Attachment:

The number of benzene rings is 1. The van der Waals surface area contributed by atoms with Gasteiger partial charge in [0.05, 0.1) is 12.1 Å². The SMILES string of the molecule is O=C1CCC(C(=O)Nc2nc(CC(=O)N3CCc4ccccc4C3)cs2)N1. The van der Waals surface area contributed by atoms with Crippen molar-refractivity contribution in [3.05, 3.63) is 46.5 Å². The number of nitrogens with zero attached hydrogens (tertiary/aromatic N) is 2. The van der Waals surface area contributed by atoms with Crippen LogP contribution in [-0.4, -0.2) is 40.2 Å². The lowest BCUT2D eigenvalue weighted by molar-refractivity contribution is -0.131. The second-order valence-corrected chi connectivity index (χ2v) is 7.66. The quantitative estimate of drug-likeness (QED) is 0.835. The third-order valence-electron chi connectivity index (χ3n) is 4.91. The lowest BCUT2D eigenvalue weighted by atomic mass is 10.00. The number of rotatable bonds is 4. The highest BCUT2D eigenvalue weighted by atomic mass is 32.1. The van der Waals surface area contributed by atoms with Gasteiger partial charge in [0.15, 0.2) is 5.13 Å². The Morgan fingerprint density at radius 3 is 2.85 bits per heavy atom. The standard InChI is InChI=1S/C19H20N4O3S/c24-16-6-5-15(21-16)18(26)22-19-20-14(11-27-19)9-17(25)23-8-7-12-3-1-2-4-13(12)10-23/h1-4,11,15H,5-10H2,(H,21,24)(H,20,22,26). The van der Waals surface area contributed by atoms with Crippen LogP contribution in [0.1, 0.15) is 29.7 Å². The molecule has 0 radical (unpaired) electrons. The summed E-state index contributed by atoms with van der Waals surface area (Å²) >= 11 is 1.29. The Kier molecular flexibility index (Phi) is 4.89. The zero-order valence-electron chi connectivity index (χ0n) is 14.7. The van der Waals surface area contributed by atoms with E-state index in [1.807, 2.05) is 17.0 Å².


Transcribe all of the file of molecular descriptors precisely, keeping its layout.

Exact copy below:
The number of benzene rings is 1. The van der Waals surface area contributed by atoms with Gasteiger partial charge in [0.05, 0.1) is 12.1 Å². The SMILES string of the molecule is O=C1CCC(C(=O)Nc2nc(CC(=O)N3CCc4ccccc4C3)cs2)N1. The van der Waals surface area contributed by atoms with Crippen molar-refractivity contribution in [3.05, 3.63) is 46.5 Å². The number of nitrogens with zero attached hydrogens (tertiary/aromatic N) is 2. The van der Waals surface area contributed by atoms with Crippen LogP contribution in [-0.4, -0.2) is 40.2 Å². The lowest BCUT2D eigenvalue weighted by molar-refractivity contribution is -0.131. The second-order valence-corrected chi connectivity index (χ2v) is 7.66. The quantitative estimate of drug-likeness (QED) is 0.835. The third-order valence-electron chi connectivity index (χ3n) is 4.91. The lowest BCUT2D eigenvalue weighted by atomic mass is 10.00. The number of rotatable bonds is 4. The highest BCUT2D eigenvalue weighted by atomic mass is 32.1. The van der Waals surface area contributed by atoms with Gasteiger partial charge in [0.15, 0.2) is 5.13 Å². The Morgan fingerprint density at radius 3 is 2.85 bits per heavy atom. The standard InChI is InChI=1S/C19H20N4O3S/c24-16-6-5-15(21-16)18(26)22-19-20-14(11-27-19)9-17(25)23-8-7-12-3-1-2-4-13(12)10-23/h1-4,11,15H,5-10H2,(H,21,24)(H,20,22,26). The van der Waals surface area contributed by atoms with Crippen LogP contribution in [0.1, 0.15) is 29.7 Å². The molecule has 0 radical (unpaired) electrons. The summed E-state index contributed by atoms with van der Waals surface area (Å²) >= 11 is 1.29. The Kier molecular flexibility index (Phi) is 4.89. The zero-order valence-electron chi connectivity index (χ0n) is 14.7. The van der Waals surface area contributed by atoms with E-state index in [1.807, 2.05) is 17.0 Å².